Creating a dictionary from a .txt file

Roy Smith roy at panix.com
Sun Mar 31 20:41:41 CEST 2013


In article <mailman.4023.1364751102.2939.python-list at python.org>,
 Dave Angel <davea at davea.name> wrote:

> On 03/31/2013 12:52 PM, C.T. wrote:
> > On Sunday, March 31, 2013 12:20:25 PM UTC-4, zipher wrote:
> >>  <SNIP>
> >>
> >
> > Thank you, Mark! My problem is the data isn't consistently ordered. I can 
> > use slicing and indexing to put the year into a tuple, but because a car 
> > manufacturer could have two names (ie, Aston Martin) or a car model could 
> > have two names(ie, Iron Duke), its harder to use slicing and indexing for 
> > those two.  I've added the following, but the output is still not what I 
> > need it to be.
> 
> So the correct answer is "it cannot be done," and an explanation.
> 
> Many times I've been given impossible conditions for a problem.  And 
> invariably the correct solution is to press [back] on the supplier of the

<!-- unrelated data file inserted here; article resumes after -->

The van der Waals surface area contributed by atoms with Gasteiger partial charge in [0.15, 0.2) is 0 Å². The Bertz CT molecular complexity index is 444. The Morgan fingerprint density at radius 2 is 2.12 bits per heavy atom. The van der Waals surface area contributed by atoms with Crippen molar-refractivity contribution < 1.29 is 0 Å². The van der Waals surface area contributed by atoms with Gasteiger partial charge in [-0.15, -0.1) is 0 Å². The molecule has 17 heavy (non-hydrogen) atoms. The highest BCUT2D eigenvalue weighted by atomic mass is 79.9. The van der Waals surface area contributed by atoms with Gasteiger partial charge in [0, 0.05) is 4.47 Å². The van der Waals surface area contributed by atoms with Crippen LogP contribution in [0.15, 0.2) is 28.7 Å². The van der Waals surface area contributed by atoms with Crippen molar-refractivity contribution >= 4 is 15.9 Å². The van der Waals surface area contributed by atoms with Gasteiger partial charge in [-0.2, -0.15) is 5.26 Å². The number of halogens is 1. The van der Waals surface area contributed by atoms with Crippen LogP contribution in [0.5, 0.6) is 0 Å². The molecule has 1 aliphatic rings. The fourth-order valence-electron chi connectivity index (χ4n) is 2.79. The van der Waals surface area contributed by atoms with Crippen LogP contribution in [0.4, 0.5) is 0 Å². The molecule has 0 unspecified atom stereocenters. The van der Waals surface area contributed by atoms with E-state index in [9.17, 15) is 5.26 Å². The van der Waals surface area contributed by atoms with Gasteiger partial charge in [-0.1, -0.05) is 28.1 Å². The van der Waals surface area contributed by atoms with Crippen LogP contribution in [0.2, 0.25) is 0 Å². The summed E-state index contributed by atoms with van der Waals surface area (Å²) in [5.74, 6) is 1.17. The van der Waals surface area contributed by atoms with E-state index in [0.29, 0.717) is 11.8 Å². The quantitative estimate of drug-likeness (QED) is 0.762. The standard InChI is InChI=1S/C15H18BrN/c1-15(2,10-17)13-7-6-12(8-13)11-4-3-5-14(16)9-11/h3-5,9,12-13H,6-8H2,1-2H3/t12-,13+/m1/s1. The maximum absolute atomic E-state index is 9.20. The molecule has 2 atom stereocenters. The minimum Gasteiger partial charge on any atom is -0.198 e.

> constraints.

In real life, you often have to deal with crappy input data (and bogus 
project requirements).  Sometimes you just need to be creative.

There's only a small set of car manufacturers.  A good start would be 
mining wikipedia's [[List of automobile manufacturers]].  Once you've 
got that list, you could try matching portions of the input against the 
list.

Depending on how much effort you wanted to put into this, you could 
explore all sorts of fuzzy matching (ie "delorean" vs "delorean motor 
company"), but even a simple search is better than giving up.

And, this is a good excuse to explore some of the interesting 
third-party modules.  For example, mwclient ("pip install mwclient") 
gives you a neat Python interface to wikipedia.  And there's a whole 
landscape of string matching packages to explore.

We deal with this every day at Songza.  Are Kesha and Ke$ha the same 
artist?  Pushing back on the record labels to clean up their catalogs 
isn't going to get us very far.



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